I am running a series of tests this morning to get to understand whats going on a bit better. I'm going to cut this back to find the "minimum scenario" where the problem occurs, and will report back here.

My initial tests show that

- Remove the category clause and it runs sub-second
- Remove the location clause and it runs sub-second
0
 
LVL 143

Accepted Solution

by:
Guy Hengel [angelIII / a3] earned 1200 total points
ID: 17896228
I guess you have 2 indexes, 1 on Category field, and 1 on location field.

could you change one of the 2 to add the other field to it?
I suggest to change the index on the Category field to add the location field as second indexed field...
0
 
LVL 8

Author Comment

by:plq
ID: 17896593
I forgot to mention, but its probably obvious, that the INSERT statement is not relevant, and the problem is reproduced in just the select statement.

AngelIII - I firstly tried an additional index for CategoryID, LocationID. That didnt help.  Also I tried a covering index on WidgetID,CategoryID,LocationID,BudgetID. Still didnt help

I have done several experiments with changing the sql around. The order of where conditions is not relevant. Adding extra where clauses on location doesnt make any difference.

So then I went to the oracle server, login as sys/sysdba, and change the following:

Setting        Old Value        New Value
--------------------------------------------
Shared Pool    48                    96
Buffer Cache   24                    48
Large Pool       8                     80

And the problem went away. consistently

So I put the oracle server back to its original settings.........and the problem is still gone away

Several expletives and profanities parted my lips at this stage, and Larry Ellisons parentage was brought into question.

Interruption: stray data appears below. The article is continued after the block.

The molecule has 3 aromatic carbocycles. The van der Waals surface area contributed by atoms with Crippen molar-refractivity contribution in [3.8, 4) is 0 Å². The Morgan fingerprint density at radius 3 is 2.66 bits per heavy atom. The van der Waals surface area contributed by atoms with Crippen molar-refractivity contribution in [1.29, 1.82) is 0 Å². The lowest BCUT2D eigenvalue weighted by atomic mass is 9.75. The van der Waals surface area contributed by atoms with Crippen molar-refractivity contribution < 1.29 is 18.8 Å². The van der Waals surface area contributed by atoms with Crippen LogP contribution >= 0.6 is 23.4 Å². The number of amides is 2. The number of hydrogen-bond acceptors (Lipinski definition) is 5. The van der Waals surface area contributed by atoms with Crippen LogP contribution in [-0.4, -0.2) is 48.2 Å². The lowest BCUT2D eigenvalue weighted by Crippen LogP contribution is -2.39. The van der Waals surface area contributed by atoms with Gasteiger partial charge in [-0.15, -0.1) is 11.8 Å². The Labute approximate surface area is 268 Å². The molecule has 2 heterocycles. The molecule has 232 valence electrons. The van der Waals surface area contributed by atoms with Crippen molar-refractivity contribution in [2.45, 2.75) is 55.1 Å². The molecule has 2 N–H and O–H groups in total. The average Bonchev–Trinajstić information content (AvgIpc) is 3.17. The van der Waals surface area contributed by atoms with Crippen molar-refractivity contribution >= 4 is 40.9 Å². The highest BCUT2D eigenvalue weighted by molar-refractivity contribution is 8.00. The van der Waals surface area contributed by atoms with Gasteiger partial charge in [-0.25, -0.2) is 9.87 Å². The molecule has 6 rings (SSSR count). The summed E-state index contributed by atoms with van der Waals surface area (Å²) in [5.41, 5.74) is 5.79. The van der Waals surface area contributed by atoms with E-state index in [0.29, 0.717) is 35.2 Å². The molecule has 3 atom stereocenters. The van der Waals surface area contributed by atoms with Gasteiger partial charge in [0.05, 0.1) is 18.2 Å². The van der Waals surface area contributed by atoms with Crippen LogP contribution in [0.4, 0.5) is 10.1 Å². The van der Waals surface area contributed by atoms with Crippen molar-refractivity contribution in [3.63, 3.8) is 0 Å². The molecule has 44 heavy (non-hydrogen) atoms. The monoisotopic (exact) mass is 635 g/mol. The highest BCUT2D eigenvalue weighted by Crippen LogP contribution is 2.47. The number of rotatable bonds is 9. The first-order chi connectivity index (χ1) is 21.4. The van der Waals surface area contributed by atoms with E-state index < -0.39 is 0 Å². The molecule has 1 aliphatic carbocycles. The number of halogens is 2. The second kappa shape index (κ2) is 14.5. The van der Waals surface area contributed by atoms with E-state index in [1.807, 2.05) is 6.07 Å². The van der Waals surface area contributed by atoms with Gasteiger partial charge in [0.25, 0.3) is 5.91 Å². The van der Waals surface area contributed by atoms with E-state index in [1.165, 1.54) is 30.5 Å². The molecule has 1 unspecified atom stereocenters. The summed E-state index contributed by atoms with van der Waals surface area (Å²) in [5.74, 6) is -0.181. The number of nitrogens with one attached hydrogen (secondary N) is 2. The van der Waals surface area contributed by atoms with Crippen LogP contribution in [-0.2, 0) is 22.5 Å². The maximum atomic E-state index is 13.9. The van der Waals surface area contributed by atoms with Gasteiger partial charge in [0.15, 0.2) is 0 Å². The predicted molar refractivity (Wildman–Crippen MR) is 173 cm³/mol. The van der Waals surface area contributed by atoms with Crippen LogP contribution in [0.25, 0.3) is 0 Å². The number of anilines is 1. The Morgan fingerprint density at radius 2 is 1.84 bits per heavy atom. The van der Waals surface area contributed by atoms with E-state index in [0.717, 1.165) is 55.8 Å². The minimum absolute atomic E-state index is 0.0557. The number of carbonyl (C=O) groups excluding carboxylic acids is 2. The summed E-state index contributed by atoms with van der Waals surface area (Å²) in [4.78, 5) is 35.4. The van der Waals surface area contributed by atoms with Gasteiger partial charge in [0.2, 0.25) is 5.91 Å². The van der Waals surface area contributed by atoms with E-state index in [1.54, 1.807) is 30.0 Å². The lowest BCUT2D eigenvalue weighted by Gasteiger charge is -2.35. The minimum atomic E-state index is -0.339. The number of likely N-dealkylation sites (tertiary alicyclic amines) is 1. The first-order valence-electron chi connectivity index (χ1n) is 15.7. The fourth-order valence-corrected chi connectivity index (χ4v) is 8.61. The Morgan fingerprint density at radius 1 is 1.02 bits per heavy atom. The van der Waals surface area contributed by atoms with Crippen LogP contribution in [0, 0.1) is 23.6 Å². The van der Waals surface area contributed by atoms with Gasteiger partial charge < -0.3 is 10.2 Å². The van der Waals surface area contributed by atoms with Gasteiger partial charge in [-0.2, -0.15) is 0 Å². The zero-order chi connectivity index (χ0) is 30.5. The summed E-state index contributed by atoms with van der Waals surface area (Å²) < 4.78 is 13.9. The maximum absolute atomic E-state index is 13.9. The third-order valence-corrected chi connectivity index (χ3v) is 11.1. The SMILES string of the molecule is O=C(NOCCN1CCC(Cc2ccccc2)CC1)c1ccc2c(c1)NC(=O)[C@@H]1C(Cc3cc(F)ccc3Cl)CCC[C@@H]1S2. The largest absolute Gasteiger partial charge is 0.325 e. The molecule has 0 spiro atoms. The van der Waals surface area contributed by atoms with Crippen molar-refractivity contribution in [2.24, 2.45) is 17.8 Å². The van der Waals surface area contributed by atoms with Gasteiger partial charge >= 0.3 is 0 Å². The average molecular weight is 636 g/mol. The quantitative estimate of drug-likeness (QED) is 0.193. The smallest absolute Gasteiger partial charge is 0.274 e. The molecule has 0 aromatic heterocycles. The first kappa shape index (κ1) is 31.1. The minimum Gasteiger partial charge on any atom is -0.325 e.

Now I reboot the oracle server, start the db, and try again. Its STILL working. Original settings are still showing too.

Any ideas what could have chaned ?

I'm going to try this on the customers live server where the problem is happening.....

0
 
LVL 8

Author Comment

by:plq
ID: 17897035
Hmmm customers server has Shared Pool 184, Buffer Cache 560. Their PGA target was 245 MB (my server was 24MB)

So I try increasing Large Pool to 80 MB, and cut the others back..

Problem still happening. So now increase everything.

One thing I did do on our server which I didnt mention above was "compute statistics" on the widget table.

----------------------------------------------------------------------------------------------------------------

ACCEPTED ANSWER

So... did compute statistics on the widget table, and now its working at the customer server too.

----------------------------------------------------------------------------------------------------------------
Points coming up...
0
 
LVL 35

Expert Comment

by:Mark Geerlings
ID: 17897586
I'm glad that the problem seems to be solved, or has at least quit happening.  Your init settings (for: shared_pool, buffer_cache and large_pool) look unusually small.  The values from your customer's server look more typical.
0

Featured Post

Efficient way to get backups off site to Azure

This user guide provides instructions on how to deploy and configure both a StoneFly Scale Out NAS Enterprise Cloud Drive virtual machine and Veeam Cloud Connect in the Microsoft Azure Cloud.

Question has a verified solution.

If you are experiencing a similar issue, please ask a related question

Note: this article covers simple compression. Oracle introduced in version 11g release 2 a new feature called Advanced Compression which is not covered here. General principle of Oracle compression Oracle compression is a way of reducing the d…
Using SQL Scripts we can save all the SQL queries as files that we use very frequently on our database later point of time. This is one of the feature present under SQL Workshop in Oracle Application Express.
Via a live example show how to connect to RMAN, make basic configuration settings changes and then take a backup of a demo database
This video shows how to Export data from an Oracle database using the Datapump Export Utility.  The corresponding Datapump Import utility is also discussed and demonstrated.

597 members asked questions and received personalized solutions in the past 7 days.

Join the community of 500,000 technology professionals and ask your questions.

Join & Ask a Question